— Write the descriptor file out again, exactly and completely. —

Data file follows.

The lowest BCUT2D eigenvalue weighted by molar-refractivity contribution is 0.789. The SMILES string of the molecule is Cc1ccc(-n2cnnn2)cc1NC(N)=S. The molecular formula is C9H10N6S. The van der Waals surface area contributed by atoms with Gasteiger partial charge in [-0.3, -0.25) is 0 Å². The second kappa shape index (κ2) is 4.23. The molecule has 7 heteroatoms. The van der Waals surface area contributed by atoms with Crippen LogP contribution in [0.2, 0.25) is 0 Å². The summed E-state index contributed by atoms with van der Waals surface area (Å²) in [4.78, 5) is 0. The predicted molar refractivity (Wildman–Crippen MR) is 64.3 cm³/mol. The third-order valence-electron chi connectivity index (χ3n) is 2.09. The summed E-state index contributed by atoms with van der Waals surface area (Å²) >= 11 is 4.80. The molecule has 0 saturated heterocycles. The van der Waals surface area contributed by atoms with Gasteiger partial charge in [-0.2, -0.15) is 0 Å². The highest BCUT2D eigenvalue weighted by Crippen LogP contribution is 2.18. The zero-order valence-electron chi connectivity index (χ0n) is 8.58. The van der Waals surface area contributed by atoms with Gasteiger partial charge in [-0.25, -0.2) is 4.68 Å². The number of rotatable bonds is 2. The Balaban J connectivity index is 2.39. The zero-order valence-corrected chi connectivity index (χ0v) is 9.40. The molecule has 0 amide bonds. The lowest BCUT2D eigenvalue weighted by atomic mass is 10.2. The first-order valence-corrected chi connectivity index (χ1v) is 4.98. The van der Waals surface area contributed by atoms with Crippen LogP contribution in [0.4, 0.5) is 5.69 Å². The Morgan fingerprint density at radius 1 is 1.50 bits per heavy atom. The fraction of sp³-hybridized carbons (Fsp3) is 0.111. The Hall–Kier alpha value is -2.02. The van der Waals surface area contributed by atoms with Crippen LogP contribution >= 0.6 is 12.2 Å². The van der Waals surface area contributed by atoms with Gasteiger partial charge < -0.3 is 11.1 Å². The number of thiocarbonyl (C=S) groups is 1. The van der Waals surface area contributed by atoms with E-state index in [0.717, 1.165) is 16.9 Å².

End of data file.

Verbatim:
The lowest BCUT2D eigenvalue weighted by molar-refractivity contribution is 0.789. The SMILES string of the molecule is Cc1ccc(-n2cnnn2)cc1NC(N)=S. The molecular formula is C9H10N6S. The van der Waals surface area contributed by atoms with Gasteiger partial charge in [-0.3, -0.25) is 0 Å². The second kappa shape index (κ2) is 4.23. The molecule has 7 heteroatoms. The van der Waals surface area contributed by atoms with Crippen LogP contribution in [0.2, 0.25) is 0 Å². The summed E-state index contributed by atoms with van der Waals surface area (Å²) in [4.78, 5) is 0. The predicted molar refractivity (Wildman–Crippen MR) is 64.3 cm³/mol. The third-order valence-electron chi connectivity index (χ3n) is 2.09. The summed E-state index contributed by atoms with van der Waals surface area (Å²) >= 11 is 4.80. The molecule has 0 saturated heterocycles. The van der Waals surface area contributed by atoms with Gasteiger partial charge in [-0.2, -0.15) is 0 Å². The highest BCUT2D eigenvalue weighted by Crippen LogP contribution is 2.18. The zero-order valence-electron chi connectivity index (χ0n) is 8.58. The van der Waals surface area contributed by atoms with Gasteiger partial charge in [-0.25, -0.2) is 4.68 Å². The number of rotatable bonds is 2. The Balaban J connectivity index is 2.39. The zero-order valence-corrected chi connectivity index (χ0v) is 9.40. The molecule has 0 amide bonds. The lowest BCUT2D eigenvalue weighted by atomic mass is 10.2. The first-order valence-corrected chi connectivity index (χ1v) is 4.98. The van der Waals surface area contributed by atoms with Crippen LogP contribution in [0.4, 0.5) is 5.69 Å². The Morgan fingerprint density at radius 1 is 1.50 bits per heavy atom. The fraction of sp³-hybridized carbons (Fsp3) is 0.111. The Hall–Kier alpha value is -2.02. The van der Waals surface area contributed by atoms with Crippen LogP contribution >= 0.6 is 12.2 Å². The van der Waals surface area contributed by atoms with Gasteiger partial charge < -0.3 is 11.1 Å². The number of thiocarbonyl (C=S) groups is 1. The van der Waals surface area contributed by atoms with E-state index in [0.717, 1.165) is 16.9 Å².